One thing that most parents are really good at is worrying about their kids.
Sometimes it's worry about the basics like diet, exercise and sleep, but more and more parents are anxiously focused on their kids' happiness. School can also be a source of worry and the triangles that can develop among parents, kids and teachers can be intense. As the new school year approaches, here are a few things to think about when and if your child appears to be struggling emotionally.
To some degree, school is to a child what work is to an adult. Imagine this: Every September you are faced with a new boss, a new office, new colleagues and new and ever increasing expectations about what you should be able to comprehend and produce. Further, your boss is watching you, taking notes on your daily performance, is quick to correct you publicly and is diligent in reporting quarterly on areas that "need improvement." As you can imagine, there are many opportunities for screw up and kids do screw up regularly. Dealing with friends, curriculum and teachers is challenge enough. Throw in parental expectation, and it's a wonder that any of them survive. But they do survive and many of them thrive in this environment.
The most critical accessory that children take to school with them is the backing of a calm and thoughtful parent; parents who are able to manage themselves well when they see their kids in trouble. An anxious and over-invested parent can do a lot to shut down communication with their kids and with their kids' teachers.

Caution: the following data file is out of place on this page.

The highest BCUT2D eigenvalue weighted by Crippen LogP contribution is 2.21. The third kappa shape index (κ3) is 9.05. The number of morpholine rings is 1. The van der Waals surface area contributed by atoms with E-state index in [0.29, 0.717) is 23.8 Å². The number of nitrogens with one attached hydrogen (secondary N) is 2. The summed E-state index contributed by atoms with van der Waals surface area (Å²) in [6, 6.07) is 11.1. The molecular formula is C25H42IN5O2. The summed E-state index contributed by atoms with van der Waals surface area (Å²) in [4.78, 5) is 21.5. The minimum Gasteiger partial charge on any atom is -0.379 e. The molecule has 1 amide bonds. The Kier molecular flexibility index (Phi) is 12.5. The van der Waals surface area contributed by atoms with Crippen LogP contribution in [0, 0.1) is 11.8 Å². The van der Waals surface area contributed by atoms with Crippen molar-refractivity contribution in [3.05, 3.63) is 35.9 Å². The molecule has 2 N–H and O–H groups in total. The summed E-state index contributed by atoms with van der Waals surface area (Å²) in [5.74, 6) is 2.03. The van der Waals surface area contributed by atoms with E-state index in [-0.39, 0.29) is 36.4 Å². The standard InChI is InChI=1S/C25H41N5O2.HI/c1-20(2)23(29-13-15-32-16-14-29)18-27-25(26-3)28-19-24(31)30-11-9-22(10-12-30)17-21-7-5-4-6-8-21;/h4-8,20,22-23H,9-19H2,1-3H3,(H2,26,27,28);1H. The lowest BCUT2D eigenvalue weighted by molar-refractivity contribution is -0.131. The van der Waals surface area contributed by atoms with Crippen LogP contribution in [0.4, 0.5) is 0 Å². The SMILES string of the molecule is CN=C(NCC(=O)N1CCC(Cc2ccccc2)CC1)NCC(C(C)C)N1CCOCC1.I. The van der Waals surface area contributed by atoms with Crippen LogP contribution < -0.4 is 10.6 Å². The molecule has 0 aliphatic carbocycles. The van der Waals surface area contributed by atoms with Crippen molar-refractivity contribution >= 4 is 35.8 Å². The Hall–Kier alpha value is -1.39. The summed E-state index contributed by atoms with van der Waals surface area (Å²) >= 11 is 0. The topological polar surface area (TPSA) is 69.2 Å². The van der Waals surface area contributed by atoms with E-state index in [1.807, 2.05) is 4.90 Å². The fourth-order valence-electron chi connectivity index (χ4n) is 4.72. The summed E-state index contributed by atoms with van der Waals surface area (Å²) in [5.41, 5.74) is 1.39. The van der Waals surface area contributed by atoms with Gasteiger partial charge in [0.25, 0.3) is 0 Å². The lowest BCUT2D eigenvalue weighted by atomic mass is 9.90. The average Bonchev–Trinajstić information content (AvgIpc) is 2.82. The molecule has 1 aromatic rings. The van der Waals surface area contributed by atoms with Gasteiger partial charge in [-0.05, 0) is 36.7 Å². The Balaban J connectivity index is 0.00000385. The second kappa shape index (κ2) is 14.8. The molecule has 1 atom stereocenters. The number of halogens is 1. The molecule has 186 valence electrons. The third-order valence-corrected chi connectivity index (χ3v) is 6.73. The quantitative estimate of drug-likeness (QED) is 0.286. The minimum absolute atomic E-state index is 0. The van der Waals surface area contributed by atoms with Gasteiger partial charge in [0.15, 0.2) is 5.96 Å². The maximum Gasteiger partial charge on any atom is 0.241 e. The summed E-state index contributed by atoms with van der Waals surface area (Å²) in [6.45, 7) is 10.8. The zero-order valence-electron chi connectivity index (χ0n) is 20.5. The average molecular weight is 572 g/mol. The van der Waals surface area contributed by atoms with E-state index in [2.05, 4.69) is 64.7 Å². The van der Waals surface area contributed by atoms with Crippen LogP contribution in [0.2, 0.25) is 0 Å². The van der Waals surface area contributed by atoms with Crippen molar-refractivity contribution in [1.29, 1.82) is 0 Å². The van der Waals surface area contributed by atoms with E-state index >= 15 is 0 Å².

Though there are many challenges in the school system that can trigger a child's anxiety, the first place to look for stressors is always the child's home front. Stability in the family is crucial and even a minor disruption in the family relationship system can affect a child. Disruption comes in many forms: marital conflict, separation, divorce, illness, death, financial problems, and sibling and extended family issues. While some children weather these stressors well, others feel their foundations shaken and show up at school off balance and out of focus. Let's go back to the school/work analogy. If your marriage is falling apart, it is quite possible that your performance at work will suffer. The advantage of being an adult is that we can usually make the connection. Kids don't have the same advantage and often have difficulty understanding the change in their emotions.
Whether the stressors originate at home or at school, a calm, curious and supportive approach is best. Stay in good contact with both your kids and their teachers. Be slow to judge and quick to listen.
Where appropriate, allow your kids the opportunity to solve their problems before stepping in as their advocate. Watch your children at play and encourage the practice of self-control and delayed gratification. Teach them that life is not always fair. Above all, lead by example. Be conscious of the emotional charge that you carry and manage it responsibly. Anxiety is infectious. If you get anxious about your kids, both your kids and their teachers will feel it. The intensity in the issues will increase and your efforts to help will be less successful.
Margaret-Anne Speak is a registered counsellor with a practice on the North Shore. You can reach her at firstname.lastname@example.org or 604-761-3440.
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